I went through each batter he would see in Oakland’s lineup the next night. I detailed various situations he might face and how he would successfully respond to them. Someone commits an error, this is how you react to it.
This imagery exercise went on for about eight minutes, and then I instructed Jon to open his eyes and reorient himself to the room. When he nudged his cap up off of his face, he looked like he had been sleeping. Wow, I thought. He really got into this.
“What did you think?” I asked. He said he liked it but that at times my dialogue went a little too fast. Because of that, at times, he said, he struggled to fully create images in his mind. This was good feedback for next time. Most important, there would be a next time. He was buying in.
We agreed to implement this brief imagery practice into his pregame routine the next night. The best time, we decided, would be after his pitcher’s meeting, around five o’clock. Before each start, the starting pitcher, catcher and pitching coach meet to go over that night’s opposing lineup and implement a game plan. Right after that, Lester would go to the trainer’s room, lie on the table, cover his eyes and re-create, as best he could, what we had just done.
On the field that Saturday night, Lester felt more comfortable than he had all season. He threw a called third strike by Coco Crisp to start the bottom of a 1-2-3 first inning. Induced a ground-ball double play in the second from Nate Freiman and wound up stranding two Athletics and holding them off the scoreboard. Derek Norris touched him for a solo homer in the fifth, and then Oakland scratched two more runs off of him in the sixth.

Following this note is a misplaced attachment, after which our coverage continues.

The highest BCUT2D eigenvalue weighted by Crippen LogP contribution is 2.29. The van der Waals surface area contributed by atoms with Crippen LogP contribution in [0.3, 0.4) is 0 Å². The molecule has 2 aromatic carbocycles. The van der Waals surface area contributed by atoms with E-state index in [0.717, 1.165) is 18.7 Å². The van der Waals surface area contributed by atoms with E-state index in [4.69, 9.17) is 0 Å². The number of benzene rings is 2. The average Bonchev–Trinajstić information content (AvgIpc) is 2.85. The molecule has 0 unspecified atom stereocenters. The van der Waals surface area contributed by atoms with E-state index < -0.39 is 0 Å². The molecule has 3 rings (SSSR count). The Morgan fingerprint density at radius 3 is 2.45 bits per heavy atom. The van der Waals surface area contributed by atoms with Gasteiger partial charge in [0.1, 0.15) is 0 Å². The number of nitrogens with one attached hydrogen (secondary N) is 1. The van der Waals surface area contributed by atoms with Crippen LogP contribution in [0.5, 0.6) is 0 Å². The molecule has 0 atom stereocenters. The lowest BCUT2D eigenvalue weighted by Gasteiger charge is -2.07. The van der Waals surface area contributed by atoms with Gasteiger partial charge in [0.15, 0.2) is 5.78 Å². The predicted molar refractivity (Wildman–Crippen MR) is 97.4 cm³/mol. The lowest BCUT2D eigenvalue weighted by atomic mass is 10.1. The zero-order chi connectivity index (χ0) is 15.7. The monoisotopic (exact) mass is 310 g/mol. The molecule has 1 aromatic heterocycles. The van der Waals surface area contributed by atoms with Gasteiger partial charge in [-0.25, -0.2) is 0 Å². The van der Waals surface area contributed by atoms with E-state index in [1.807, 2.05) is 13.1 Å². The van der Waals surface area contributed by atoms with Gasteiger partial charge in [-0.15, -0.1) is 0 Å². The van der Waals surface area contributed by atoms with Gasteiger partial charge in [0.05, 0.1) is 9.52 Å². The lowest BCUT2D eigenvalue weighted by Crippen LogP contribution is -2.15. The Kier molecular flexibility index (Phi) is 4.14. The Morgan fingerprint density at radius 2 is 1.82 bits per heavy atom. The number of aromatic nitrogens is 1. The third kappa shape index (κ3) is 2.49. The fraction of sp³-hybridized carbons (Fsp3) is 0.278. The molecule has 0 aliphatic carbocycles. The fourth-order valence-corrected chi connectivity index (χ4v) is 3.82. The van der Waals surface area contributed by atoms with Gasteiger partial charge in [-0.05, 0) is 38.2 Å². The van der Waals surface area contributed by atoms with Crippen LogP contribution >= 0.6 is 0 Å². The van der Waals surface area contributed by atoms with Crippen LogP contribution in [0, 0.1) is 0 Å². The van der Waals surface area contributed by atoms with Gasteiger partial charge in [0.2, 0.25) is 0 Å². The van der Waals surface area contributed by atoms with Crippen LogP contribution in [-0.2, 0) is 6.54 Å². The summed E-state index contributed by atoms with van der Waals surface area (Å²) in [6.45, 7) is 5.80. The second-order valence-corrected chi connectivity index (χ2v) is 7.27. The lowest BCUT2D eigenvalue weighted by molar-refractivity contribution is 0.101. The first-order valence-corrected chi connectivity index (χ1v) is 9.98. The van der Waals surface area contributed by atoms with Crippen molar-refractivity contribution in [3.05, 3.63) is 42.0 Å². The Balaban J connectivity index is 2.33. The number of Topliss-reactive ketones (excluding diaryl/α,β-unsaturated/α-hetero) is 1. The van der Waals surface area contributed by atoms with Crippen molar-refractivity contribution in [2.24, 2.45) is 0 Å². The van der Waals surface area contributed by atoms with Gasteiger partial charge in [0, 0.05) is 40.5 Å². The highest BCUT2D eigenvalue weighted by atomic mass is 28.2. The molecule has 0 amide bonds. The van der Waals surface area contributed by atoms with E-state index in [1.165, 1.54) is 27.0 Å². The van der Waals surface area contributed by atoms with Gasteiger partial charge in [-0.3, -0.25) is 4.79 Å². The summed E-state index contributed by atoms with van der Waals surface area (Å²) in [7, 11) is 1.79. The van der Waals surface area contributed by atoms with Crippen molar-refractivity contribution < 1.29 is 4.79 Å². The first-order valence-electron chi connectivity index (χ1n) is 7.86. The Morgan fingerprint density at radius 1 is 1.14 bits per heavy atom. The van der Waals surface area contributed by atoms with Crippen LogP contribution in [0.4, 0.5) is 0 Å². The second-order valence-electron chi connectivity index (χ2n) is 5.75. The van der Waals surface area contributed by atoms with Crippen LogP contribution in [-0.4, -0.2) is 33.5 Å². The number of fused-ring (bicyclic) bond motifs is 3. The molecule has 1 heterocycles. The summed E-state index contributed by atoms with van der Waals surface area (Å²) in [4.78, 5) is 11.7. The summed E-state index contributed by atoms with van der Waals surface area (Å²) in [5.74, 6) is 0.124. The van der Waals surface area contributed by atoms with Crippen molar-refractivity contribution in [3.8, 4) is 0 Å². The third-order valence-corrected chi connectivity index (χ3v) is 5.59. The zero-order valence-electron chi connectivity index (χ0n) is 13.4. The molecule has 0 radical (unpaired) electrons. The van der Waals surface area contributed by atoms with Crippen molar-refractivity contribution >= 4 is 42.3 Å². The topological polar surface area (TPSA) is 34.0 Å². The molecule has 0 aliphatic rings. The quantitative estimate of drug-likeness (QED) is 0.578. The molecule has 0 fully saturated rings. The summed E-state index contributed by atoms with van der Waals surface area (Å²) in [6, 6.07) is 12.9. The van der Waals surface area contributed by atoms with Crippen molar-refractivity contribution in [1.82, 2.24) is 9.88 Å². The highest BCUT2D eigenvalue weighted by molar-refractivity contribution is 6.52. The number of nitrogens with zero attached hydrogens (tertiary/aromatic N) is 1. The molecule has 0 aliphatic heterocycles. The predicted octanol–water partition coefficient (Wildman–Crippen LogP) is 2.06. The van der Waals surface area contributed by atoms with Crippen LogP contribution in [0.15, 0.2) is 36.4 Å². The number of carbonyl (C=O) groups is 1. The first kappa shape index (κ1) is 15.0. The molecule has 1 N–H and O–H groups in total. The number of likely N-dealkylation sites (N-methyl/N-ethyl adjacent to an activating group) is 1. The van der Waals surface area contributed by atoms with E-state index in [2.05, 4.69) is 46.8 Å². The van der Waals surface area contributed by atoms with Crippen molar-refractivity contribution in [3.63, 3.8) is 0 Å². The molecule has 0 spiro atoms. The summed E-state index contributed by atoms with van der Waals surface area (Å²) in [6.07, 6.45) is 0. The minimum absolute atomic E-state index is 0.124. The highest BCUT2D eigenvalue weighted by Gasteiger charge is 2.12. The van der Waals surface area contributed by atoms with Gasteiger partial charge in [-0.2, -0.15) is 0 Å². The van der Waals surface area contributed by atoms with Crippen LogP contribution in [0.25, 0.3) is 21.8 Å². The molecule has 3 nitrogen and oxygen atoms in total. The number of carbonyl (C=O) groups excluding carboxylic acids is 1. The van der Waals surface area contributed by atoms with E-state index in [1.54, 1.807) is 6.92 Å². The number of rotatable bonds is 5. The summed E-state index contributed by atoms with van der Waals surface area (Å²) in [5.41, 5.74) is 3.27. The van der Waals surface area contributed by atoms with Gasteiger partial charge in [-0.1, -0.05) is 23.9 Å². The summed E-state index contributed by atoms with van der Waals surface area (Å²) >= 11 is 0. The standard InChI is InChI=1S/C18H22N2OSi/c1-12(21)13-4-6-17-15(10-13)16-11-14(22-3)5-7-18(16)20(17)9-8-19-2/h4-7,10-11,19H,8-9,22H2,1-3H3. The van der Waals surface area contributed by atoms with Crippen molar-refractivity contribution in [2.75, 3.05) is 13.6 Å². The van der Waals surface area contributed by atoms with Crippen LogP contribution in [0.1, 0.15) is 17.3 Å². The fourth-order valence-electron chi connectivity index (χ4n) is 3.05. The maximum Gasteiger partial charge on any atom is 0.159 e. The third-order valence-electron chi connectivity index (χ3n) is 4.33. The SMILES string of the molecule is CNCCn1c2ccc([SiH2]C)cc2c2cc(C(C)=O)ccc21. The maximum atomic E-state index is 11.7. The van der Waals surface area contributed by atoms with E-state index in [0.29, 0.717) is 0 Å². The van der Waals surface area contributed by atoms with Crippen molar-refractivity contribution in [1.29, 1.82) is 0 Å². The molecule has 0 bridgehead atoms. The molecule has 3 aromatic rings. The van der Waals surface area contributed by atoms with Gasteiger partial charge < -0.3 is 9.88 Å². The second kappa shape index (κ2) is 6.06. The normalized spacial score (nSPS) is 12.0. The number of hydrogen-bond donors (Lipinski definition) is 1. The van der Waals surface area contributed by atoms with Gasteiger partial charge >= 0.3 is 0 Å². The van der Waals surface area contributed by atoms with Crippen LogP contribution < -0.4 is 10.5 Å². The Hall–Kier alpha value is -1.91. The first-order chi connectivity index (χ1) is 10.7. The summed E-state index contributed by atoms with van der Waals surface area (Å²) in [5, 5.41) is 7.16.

But on this night, the internal results following his session the night before became the most important element.
“It was almost like I had already pitched,” Lester says. “I felt more relaxed and prepared. We lost 3-0, but I pitched a lot better. I felt more in command with what was going on in the game, with situations that arose during the game.”
We talked again the next day about implementing imagery and visualization permanently into his pregame routine. We decided that I would record a guided imagery program for him to use prior to his starts during the season’s second half. We discussed the content and timing of the script that day, and I made the recording during the All-Star break.
Over thirteen starts during the second half of the season, Lester would go 7-2 with a 2.57 ERA. Best of all, that run would stretch deep into October, where a quiet room in Fenway Park and an imagery program on Lester’s iPod would combine to become as beautiful in Boston as the autumn orange- and red-tinged trees along the Charles River…
BREATHE. On a ninety-three-degree, mid-June night in St. Louis in 1990, I could have used a scenic and placid sight exactly like that. In fact, I really could have used someone like me.
At twenty-nine, with my major league career hanging precariously from a thread that seemed like it was twisting from the top of the Gateway Arch, the circumstances of my own career were so different from those of Lester at that age.
Back in those days, when grand old characters with names like Whitey Herzog, Sparky Anderson and Stump Merrill roamed the earth’s dugouts, any player who requested a visit with a mental skills coach would have been plopped onto the first bus back to Toledo, or Springfield, or Oneonta, where I threw my first professional pitch in 1981.
They didn’t have mental skills coaches.
They had men like Ted Simmons.
Don’t get me wrong. I love Ted Simmons. I love him in no small part because he was the man who saved me from the discard pile. He fought for me to get a chance. Whatever we’re doing in life, we all need people who have our back. You never forget the people who do.
Over the past year and a half at Triple-A Louisville, I had gone 16-7 with a 2.43 ERA. I had started the ’90 season in the St. Louis bullpen, made eight appearances and then was optioned back to Louisville in early May. Then and the year before, every time the Cardinals dipped into their minor league system in need of a starting pitcher, it seemed like they were looking in every direction but mine. They plucked pitchers with better arms than mine, guys who threw harder, guys who were younger, guys who filled out every part of a scouting report you could imagine. Except me.